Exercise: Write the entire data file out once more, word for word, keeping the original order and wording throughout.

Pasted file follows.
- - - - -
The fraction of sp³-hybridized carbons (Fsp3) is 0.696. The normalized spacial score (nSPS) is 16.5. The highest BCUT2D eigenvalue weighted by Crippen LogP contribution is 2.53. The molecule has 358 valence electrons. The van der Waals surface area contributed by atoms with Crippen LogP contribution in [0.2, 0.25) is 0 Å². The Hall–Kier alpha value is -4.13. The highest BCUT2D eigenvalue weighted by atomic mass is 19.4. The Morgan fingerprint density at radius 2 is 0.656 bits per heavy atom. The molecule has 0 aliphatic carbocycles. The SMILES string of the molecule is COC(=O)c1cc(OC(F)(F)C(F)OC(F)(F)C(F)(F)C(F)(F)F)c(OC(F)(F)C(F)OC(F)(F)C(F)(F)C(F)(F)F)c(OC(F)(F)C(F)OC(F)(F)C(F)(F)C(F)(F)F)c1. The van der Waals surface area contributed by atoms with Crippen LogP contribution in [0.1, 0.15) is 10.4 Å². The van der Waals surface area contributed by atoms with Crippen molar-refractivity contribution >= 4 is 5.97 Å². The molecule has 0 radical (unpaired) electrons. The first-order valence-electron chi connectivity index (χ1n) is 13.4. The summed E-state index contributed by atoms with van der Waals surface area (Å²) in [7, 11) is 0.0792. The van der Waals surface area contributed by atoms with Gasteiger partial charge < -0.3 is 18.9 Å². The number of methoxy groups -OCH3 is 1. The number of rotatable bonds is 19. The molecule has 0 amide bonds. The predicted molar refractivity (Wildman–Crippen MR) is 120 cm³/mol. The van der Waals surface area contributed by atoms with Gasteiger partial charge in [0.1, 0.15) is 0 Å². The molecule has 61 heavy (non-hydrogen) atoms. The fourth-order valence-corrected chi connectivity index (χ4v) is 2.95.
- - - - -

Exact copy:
The fraction of sp³-hybridized carbons (Fsp3) is 0.696. The normalized spacial score (nSPS) is 16.5. The highest BCUT2D eigenvalue weighted by Crippen LogP contribution is 2.53. The molecule has 358 valence electrons. The van der Waals surface area contributed by atoms with Crippen LogP contribution in [0.2, 0.25) is 0 Å². The Hall–Kier alpha value is -4.13. The highest BCUT2D eigenvalue weighted by atomic mass is 19.4. The Morgan fingerprint density at radius 2 is 0.656 bits per heavy atom. The molecule has 0 aliphatic carbocycles. The SMILES string of the molecule is COC(=O)c1cc(OC(F)(F)C(F)OC(F)(F)C(F)(F)C(F)(F)F)c(OC(F)(F)C(F)OC(F)(F)C(F)(F)C(F)(F)F)c(OC(F)(F)C(F)OC(F)(F)C(F)(F)C(F)(F)F)c1. The van der Waals surface area contributed by atoms with Crippen LogP contribution in [0.1, 0.15) is 10.4 Å². The van der Waals surface area contributed by atoms with Crippen molar-refractivity contribution >= 4 is 5.97 Å². The molecule has 0 radical (unpaired) electrons. The first-order valence-electron chi connectivity index (χ1n) is 13.4. The summed E-state index contributed by atoms with van der Waals surface area (Å²) in [7, 11) is 0.0792. The van der Waals surface area contributed by atoms with Gasteiger partial charge < -0.3 is 18.9 Å². The number of methoxy groups -OCH3 is 1. The number of rotatable bonds is 19. The molecule has 0 amide bonds. The predicted molar refractivity (Wildman–Crippen MR) is 120 cm³/mol. The van der Waals surface area contributed by atoms with Gasteiger partial charge in [0.1, 0.15) is 0 Å². The molecule has 61 heavy (non-hydrogen) atoms. The fourth-order valence-corrected chi connectivity index (χ4v) is 2.95.